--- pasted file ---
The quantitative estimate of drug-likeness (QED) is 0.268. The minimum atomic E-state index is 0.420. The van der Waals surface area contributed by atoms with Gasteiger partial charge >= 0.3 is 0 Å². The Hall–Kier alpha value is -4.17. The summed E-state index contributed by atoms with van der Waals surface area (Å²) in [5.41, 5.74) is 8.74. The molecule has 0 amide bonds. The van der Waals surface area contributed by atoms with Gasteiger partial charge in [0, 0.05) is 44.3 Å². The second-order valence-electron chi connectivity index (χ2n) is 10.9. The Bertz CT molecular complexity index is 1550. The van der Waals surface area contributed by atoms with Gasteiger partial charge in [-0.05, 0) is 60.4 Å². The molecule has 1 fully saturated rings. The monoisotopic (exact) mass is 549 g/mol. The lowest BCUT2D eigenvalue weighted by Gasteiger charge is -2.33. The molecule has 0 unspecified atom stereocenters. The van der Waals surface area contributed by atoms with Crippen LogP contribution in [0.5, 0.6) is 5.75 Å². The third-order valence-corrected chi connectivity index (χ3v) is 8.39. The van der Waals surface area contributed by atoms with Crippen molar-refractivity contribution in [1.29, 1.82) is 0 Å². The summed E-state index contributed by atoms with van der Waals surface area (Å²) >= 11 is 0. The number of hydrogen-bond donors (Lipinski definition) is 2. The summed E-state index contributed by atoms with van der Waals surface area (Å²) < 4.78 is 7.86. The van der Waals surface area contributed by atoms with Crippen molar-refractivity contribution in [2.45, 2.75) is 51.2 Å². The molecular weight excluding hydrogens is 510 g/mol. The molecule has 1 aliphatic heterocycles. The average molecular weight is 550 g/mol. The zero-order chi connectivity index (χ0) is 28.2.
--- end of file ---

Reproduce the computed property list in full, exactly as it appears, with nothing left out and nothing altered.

The quantitative estimate of drug-likeness (QED) is 0.268. The minimum atomic E-state index is 0.420. The van der Waals surface area contributed by atoms with Gasteiger partial charge >= 0.3 is 0 Å². The Hall–Kier alpha value is -4.17. The summed E-state index contributed by atoms with van der Waals surface area (Å²) in [5.41, 5.74) is 8.74. The molecule has 0 amide bonds. The van der Waals surface area contributed by atoms with Gasteiger partial charge in [0, 0.05) is 44.3 Å². The second-order valence-electron chi connectivity index (χ2n) is 10.9. The Bertz CT molecular complexity index is 1550. The van der Waals surface area contributed by atoms with Gasteiger partial charge in [-0.05, 0) is 60.4 Å². The molecule has 1 fully saturated rings. The monoisotopic (exact) mass is 549 g/mol. The lowest BCUT2D eigenvalue weighted by Gasteiger charge is -2.33. The molecule has 0 unspecified atom stereocenters. The van der Waals surface area contributed by atoms with Crippen LogP contribution in [0.5, 0.6) is 5.75 Å². The third-order valence-corrected chi connectivity index (χ3v) is 8.39. The van der Waals surface area contributed by atoms with Crippen molar-refractivity contribution in [1.29, 1.82) is 0 Å². The summed E-state index contributed by atoms with van der Waals surface area (Å²) >= 11 is 0. The number of hydrogen-bond donors (Lipinski definition) is 2. The summed E-state index contributed by atoms with van der Waals surface area (Å²) < 4.78 is 7.86. The van der Waals surface area contributed by atoms with Crippen molar-refractivity contribution in [2.45, 2.75) is 51.2 Å². The molecular weight excluding hydrogens is 510 g/mol. The molecule has 1 aliphatic heterocycles. The average molecular weight is 550 g/mol. The zero-order chi connectivity index (χ0) is 28.2.